The experimental Book APIs are an attempt to wrap existing Archive.org services & API endpoints to provide a single, coherent experience which is more intuitive, discoverable, and expressive.
To retrieve metadata for a book item, you can use the following URL which does the equivalent of https://archive.org/metadata/:itemid. The difference is, the syntax below allows you to do a lot more than just get metadata. By adding additional arguments to the url, you can search inside the book, get book pages, retrieve annotations, and more!
The search API allows you to find where text occurs within a book. This metadata includes the page, the surrounding text / the section of the page which matched, and coordinates detailing the physical region on the book page which exactly matched.
Quickly fetch the full resolution book page image as a .jpg for an Archive.org text. Note: If you need the image in a different file format (.gif, .png, .tiff, etc), a different resolution, or if you only want a region of the image (not the whole thing) consider using our experimental IIIF API (http://iiif.archivelab.org/iiif/documentation)
https://api.archivelab.org/books/:itemid/pages -- returns a list of all available page numbers
https://api.archivelab.org/books/:itemid/pages/:page -- returns a single page as an image (.jpg)
Get all OpenAnnotations for an Archive.org book page using the following endpoint:
The Archive Lab has created an experimental OpenAnnotations service (see: www.openannotation.org) which allows users to select regions of Archive.org images and book pages and mark/tag them with notes called "annotations". An annotation can be thought of as similar to using a sticky note to comment about a region of a work.
The OpenAnnotation server is located at https://pragma.archivelab.org and the code is available, open source, at https://github.com/ArchiveLabs/pragma.archivelab.org.
Annotations aren't just cool because they enable you to comment about an interesting line of a book. They're not just because they can give you a way to contribute a correction to a typo.
Open Annotations are also powerful mechanisms which can be used to bring a static image to life. Using annotations, you can single out a country on a map, or a part of a table of contents in a book, and make them interactive by assigning them events. Annotations essentially give you the ability to augment any image or book make to make it as rich and as interactive as a webpage. Imagine being able to click on a quote in a book and having this trigger an action to pull up the book where this quote originated, side by side the book you're reading (i.e. Ted Nelson's idea of "transclusion").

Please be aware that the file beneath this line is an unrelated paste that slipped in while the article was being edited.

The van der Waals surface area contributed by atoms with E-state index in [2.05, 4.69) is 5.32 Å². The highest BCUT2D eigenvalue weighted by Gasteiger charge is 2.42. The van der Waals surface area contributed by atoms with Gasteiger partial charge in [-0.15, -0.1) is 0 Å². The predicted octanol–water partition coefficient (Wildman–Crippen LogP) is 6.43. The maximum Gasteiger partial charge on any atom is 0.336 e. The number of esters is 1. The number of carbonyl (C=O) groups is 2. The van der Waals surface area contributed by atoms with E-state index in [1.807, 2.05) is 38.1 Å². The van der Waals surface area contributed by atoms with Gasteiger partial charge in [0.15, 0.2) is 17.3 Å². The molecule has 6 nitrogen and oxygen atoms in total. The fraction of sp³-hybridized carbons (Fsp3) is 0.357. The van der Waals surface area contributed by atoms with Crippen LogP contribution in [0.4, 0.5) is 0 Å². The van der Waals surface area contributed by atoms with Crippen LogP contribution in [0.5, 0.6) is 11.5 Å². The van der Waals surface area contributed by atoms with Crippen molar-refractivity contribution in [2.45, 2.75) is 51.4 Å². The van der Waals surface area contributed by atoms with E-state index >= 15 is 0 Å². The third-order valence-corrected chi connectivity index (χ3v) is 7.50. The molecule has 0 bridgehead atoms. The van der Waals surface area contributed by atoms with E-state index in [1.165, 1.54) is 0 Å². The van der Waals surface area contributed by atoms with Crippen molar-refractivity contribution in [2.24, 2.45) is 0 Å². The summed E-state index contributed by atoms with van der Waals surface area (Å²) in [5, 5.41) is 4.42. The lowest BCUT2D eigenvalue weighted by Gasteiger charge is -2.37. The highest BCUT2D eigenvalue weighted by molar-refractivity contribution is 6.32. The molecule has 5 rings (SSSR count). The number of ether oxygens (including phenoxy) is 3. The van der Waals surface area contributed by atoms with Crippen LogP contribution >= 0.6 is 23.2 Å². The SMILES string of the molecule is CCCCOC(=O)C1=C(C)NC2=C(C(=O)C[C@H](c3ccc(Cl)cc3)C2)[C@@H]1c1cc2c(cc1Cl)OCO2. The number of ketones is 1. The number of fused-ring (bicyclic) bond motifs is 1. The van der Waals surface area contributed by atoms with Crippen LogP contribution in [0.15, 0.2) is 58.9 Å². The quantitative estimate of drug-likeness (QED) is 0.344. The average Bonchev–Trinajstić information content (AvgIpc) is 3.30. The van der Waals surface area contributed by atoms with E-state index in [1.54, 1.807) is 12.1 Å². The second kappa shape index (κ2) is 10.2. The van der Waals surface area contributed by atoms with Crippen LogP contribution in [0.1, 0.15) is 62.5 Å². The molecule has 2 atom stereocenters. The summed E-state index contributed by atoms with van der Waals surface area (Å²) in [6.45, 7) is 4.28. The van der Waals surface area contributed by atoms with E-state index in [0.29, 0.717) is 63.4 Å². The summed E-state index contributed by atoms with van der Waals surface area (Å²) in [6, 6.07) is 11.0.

How do I make an annotation?
Annotations can be made in two ways.
The first method requires manually making a HTTP POST directly to the OpenAnnotation server (as described in the service's documentation at https://github.com/ArchiveLabs/pragma.archivelab.org).
IIIF OpenAnnotations are specifically created by POSTing to the https://pragma.archivelab.org/annotations endpoint (as opposed to the server root).
The second method uses a GUI and the Mirador viewer to assist the user in selecting a region, crafting the http request, and automatically associating the annotation with the right book page and saving the annotation in the database.
*Using Mirador to View & Make Annotations
First, open an Archive.org book (e.g. platowithenglish04platuoft) using the Archive Lab's experimental IIIF service endpoint (e.g. https://iiif.archivelab.org/platowithenglish04platuoft). This will open the book using the IIIF-backed Mirador reader. From here, you should see a button on the top-left corner of the interface which looks like a callout bubble. Clicking this will enable you to see what annotations have been made on this page, as well as tools for creating and saving a new annotation.
Here's a fun fact, OpenAnnotations aren't limited to images and book pages. They can also be used to annotate html pages. We're working on an experimental API to save annotated webpages using the Wayback Machine. Interested in helping? Email [email protected] and request an invitation to join the Archive Labs team -- anyone is welcome!
The following endpoint can be used to retrieve the OCR results for the specified book pages. These OCR results include all the text which appears within the page, as well as the region coordinates where the text occurs within the book page image:
(See also: http://iiif.io/api/presentation/2.0/#manifest)
A manifest is a metadata document which describes the layout, structure, properties, and presentation of a work. This includes the number of pages it has and their sizes, supplemental content, like tables of content and or excerpts, bibliographic information like title and author, and information about the holding or accessioning institution. It may also include references to other intellectual works embodied within or referenced by that object (such as annotations). For the IIIF Presentation specification, the manifest includes the descriptive, rights and linking information for the object. It then embeds the sequence(s) of canvases that should be rendered to the user.
You can get the archive.org IA Book Manifest through the following shortcut url:
You can get the IIIF Manifest for an archive.org book item using the following link or directly through the Archive Labs IIIF API (e.g. https://iiif.archivelab.org/iiif/:itemid/manifest.json):